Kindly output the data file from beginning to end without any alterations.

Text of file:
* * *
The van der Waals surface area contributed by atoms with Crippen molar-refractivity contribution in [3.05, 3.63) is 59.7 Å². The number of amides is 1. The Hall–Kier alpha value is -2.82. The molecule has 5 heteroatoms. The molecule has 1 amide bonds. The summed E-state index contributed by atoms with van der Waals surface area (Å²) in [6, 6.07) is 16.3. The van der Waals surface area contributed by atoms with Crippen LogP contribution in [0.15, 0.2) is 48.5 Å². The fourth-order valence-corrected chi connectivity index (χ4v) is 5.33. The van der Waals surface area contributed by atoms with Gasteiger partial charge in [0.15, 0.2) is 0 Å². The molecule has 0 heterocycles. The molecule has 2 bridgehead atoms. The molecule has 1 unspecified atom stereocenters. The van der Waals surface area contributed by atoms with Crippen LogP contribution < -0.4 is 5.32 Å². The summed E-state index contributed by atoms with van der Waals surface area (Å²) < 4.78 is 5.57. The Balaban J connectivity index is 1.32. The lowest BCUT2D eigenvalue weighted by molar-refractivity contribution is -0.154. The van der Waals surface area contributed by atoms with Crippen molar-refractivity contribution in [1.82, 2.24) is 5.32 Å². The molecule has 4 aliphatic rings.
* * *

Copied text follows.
The van der Waals surface area contributed by atoms with Crippen molar-refractivity contribution in [3.05, 3.63) is 59.7 Å². The number of amides is 1. The Hall–Kier alpha value is -2.82. The molecule has 5 heteroatoms. The molecule has 1 amide bonds. The summed E-state index contributed by atoms with van der Waals surface area (Å²) in [6, 6.07) is 16.3. The van der Waals surface area contributed by atoms with Crippen LogP contribution in [0.15, 0.2) is 48.5 Å². The fourth-order valence-corrected chi connectivity index (χ4v) is 5.33. The van der Waals surface area contributed by atoms with Gasteiger partial charge in [0.15, 0.2) is 0 Å². The molecule has 0 heterocycles. The molecule has 2 bridgehead atoms. The molecule has 1 unspecified atom stereocenters. The van der Waals surface area contributed by atoms with Crippen LogP contribution < -0.4 is 5.32 Å². The summed E-state index contributed by atoms with van der Waals surface area (Å²) < 4.78 is 5.57. The Balaban J connectivity index is 1.32. The lowest BCUT2D eigenvalue weighted by molar-refractivity contribution is -0.154. The van der Waals surface area contributed by atoms with Crippen molar-refractivity contribution in [1.82, 2.24) is 5.32 Å². The molecule has 4 aliphatic rings.